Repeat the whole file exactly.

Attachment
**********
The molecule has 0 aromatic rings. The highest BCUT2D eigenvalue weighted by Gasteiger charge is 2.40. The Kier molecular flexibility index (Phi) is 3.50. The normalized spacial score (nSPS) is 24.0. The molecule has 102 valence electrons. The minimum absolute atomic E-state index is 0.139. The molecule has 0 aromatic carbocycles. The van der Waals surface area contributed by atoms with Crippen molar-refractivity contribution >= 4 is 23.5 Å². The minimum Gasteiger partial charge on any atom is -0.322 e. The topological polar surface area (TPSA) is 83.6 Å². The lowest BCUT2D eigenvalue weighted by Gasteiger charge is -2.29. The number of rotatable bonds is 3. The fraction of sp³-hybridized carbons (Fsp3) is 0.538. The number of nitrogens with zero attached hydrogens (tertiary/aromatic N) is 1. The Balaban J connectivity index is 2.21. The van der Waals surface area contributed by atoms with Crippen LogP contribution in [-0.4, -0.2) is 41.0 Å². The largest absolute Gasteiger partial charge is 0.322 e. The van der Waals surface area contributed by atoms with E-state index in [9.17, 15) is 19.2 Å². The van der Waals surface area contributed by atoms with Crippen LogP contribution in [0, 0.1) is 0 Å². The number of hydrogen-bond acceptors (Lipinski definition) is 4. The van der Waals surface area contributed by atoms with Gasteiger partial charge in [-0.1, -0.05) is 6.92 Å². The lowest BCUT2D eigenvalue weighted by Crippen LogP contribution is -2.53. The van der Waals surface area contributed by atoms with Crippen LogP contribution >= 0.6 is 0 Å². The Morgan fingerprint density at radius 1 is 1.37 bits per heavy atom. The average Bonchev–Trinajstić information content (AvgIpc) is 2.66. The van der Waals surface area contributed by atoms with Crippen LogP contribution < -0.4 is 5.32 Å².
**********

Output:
The molecule has 0 aromatic rings. The highest BCUT2D eigenvalue weighted by Gasteiger charge is 2.40. The Kier molecular flexibility index (Phi) is 3.50. The normalized spacial score (nSPS) is 24.0. The molecule has 102 valence electrons. The minimum absolute atomic E-state index is 0.139. The molecule has 0 aromatic carbocycles. The van der Waals surface area contributed by atoms with Crippen molar-refractivity contribution >= 4 is 23.5 Å². The minimum Gasteiger partial charge on any atom is -0.322 e. The topological polar surface area (TPSA) is 83.6 Å². The lowest BCUT2D eigenvalue weighted by Gasteiger charge is -2.29. The number of rotatable bonds is 3. The fraction of sp³-hybridized carbons (Fsp3) is 0.538. The number of nitrogens with zero attached hydrogens (tertiary/aromatic N) is 1. The Balaban J connectivity index is 2.21. The van der Waals surface area contributed by atoms with Crippen LogP contribution in [-0.4, -0.2) is 41.0 Å². The largest absolute Gasteiger partial charge is 0.322 e. The van der Waals surface area contributed by atoms with E-state index in [9.17, 15) is 19.2 Å². The van der Waals surface area contributed by atoms with Crippen LogP contribution in [0, 0.1) is 0 Å². The number of hydrogen-bond acceptors (Lipinski definition) is 4. The van der Waals surface area contributed by atoms with Gasteiger partial charge in [-0.1, -0.05) is 6.92 Å². The lowest BCUT2D eigenvalue weighted by Crippen LogP contribution is -2.53. The van der Waals surface area contributed by atoms with Crippen LogP contribution >= 0.6 is 0 Å². The Morgan fingerprint density at radius 1 is 1.37 bits per heavy atom. The average Bonchev–Trinajstić information content (AvgIpc) is 2.66. The van der Waals surface area contributed by atoms with Crippen LogP contribution < -0.4 is 5.32 Å².